Unfortunately, the pandemic has led countries to consider introducing a range of trade restrictions, from export controls on medical equipment, PPEs, and pharmaceuticals to renewed efforts from a variety of nations to indigenize supply chains, reshore production activity for critical goods like pharmaceuticals and medical supplies, or to adopt local procurement requirements. In fact, the IMF has identified over 120 new such export restrictions over the course of 2020.

However, as a global consortium of think tanks (many represented in this volume) argued in the report, “A Joint Declaration on the Importance of Collaboration, Open Trade, and Innovation in Tackling COVID-19,” (and reiterate throughout this report), international collaboration and open trade will be vital if nations and their citizens are to get through this pandemic. That report calls for the world’s governments to commit to embracing the following seven collaborative actions to address the pandemic: 1) Abolish tariffs on medical supplies and medicines; 2) Reject export bans on medical supplies; 3) Reduce customs red tape; 4) Enable the free flow of relevant health data across borders; 5) Maintain transparency in collecting and sharing epidemiological data; 6) Increase cooperation with other countries to speed up drug approval; and 7) Support innovation, including by recognizing and protecting intellectual property rights.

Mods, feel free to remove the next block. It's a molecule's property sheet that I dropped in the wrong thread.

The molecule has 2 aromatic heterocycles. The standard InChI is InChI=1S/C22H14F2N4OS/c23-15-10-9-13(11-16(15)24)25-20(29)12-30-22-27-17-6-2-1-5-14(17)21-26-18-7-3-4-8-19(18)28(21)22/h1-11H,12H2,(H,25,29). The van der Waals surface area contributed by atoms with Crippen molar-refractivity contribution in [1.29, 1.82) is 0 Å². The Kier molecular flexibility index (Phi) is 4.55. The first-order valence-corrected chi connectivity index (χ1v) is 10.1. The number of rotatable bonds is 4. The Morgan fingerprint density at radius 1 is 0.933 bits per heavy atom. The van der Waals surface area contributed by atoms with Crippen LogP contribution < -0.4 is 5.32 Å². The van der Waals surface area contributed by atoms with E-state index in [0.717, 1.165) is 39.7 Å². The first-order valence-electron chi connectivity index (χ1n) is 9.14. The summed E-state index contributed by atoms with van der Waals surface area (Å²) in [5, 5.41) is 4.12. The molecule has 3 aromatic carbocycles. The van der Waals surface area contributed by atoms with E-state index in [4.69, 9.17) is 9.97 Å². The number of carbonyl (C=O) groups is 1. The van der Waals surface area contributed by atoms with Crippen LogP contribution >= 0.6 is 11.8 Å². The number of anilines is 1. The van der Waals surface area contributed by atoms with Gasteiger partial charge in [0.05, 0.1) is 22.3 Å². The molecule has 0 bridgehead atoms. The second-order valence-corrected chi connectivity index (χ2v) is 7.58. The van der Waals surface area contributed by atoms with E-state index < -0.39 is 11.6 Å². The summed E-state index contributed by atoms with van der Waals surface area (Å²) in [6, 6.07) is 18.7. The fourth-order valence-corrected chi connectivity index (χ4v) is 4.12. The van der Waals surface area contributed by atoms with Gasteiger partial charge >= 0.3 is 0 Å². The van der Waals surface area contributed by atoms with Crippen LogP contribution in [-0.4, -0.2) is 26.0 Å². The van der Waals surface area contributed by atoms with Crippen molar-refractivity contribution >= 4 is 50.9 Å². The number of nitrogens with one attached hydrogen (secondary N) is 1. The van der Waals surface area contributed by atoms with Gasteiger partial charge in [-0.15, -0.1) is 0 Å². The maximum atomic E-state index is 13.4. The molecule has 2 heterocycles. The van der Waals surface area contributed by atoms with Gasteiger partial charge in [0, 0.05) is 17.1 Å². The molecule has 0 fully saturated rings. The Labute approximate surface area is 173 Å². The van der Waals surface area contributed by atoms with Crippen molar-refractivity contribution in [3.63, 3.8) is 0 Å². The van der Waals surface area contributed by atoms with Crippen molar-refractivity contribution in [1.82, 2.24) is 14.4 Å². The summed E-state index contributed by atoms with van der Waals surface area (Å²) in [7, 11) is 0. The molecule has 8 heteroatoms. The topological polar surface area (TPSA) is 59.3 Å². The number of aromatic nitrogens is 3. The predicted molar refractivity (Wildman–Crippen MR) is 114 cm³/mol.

The coronavirus represents a global problem; therefore, it’s going to require a collaborative global solution. Indeed, global cooperation is needed now more than ever to effectively respond to the economic and public health challenges the coronavirus will wreak into 2021 and beyond. How the global community responds to this crisis will set the course for how the rest of this century unfolds: as one of greater collaboration among nations, or one where global economy and society become increasingly fractured along ideological, political, and regional lines. The members of the Global Trade and Innovation Policy Alliance call upon global policymakers to choose the more-enlightened path.